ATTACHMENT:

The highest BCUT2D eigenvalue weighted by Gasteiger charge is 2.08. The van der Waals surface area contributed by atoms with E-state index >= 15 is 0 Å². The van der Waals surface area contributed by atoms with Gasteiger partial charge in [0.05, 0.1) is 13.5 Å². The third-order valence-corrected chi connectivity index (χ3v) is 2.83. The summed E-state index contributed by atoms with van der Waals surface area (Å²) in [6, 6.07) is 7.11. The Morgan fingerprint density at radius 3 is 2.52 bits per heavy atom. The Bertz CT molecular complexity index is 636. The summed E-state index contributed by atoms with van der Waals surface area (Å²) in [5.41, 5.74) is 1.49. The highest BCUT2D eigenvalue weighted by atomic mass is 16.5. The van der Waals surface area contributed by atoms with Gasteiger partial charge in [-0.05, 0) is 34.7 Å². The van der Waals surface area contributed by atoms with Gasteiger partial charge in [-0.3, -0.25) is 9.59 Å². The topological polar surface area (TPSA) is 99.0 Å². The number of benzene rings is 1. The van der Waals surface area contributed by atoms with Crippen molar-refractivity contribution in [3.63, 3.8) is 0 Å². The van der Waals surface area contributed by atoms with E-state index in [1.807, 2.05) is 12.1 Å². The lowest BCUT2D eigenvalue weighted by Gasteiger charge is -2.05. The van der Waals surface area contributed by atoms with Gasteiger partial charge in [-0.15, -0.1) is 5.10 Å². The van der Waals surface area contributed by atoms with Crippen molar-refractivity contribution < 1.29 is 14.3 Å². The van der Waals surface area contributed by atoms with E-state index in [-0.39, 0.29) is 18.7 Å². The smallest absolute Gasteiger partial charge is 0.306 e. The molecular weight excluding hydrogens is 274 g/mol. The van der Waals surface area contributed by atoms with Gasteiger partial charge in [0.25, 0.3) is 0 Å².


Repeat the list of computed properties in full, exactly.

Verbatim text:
The highest BCUT2D eigenvalue weighted by Gasteiger charge is 2.08. The van der Waals surface area contributed by atoms with E-state index >= 15 is 0 Å². The van der Waals surface area contributed by atoms with Gasteiger partial charge in [0.05, 0.1) is 13.5 Å². The third-order valence-corrected chi connectivity index (χ3v) is 2.83. The summed E-state index contributed by atoms with van der Waals surface area (Å²) in [6, 6.07) is 7.11. The Morgan fingerprint density at radius 3 is 2.52 bits per heavy atom. The Bertz CT molecular complexity index is 636. The summed E-state index contributed by atoms with van der Waals surface area (Å²) in [5.41, 5.74) is 1.49. The highest BCUT2D eigenvalue weighted by atomic mass is 16.5. The van der Waals surface area contributed by atoms with Gasteiger partial charge in [-0.05, 0) is 34.7 Å². The van der Waals surface area contributed by atoms with Gasteiger partial charge in [-0.3, -0.25) is 9.59 Å². The topological polar surface area (TPSA) is 99.0 Å². The number of benzene rings is 1. The van der Waals surface area contributed by atoms with Crippen molar-refractivity contribution in [3.63, 3.8) is 0 Å². The van der Waals surface area contributed by atoms with E-state index in [1.807, 2.05) is 12.1 Å². The lowest BCUT2D eigenvalue weighted by Gasteiger charge is -2.05. The van der Waals surface area contributed by atoms with Gasteiger partial charge in [-0.15, -0.1) is 5.10 Å². The van der Waals surface area contributed by atoms with Crippen molar-refractivity contribution < 1.29 is 14.3 Å². The van der Waals surface area contributed by atoms with E-state index in [-0.39, 0.29) is 18.7 Å². The smallest absolute Gasteiger partial charge is 0.306 e. The molecular weight excluding hydrogens is 274 g/mol. The van der Waals surface area contributed by atoms with Gasteiger partial charge in [0.25, 0.3) is 0 Å².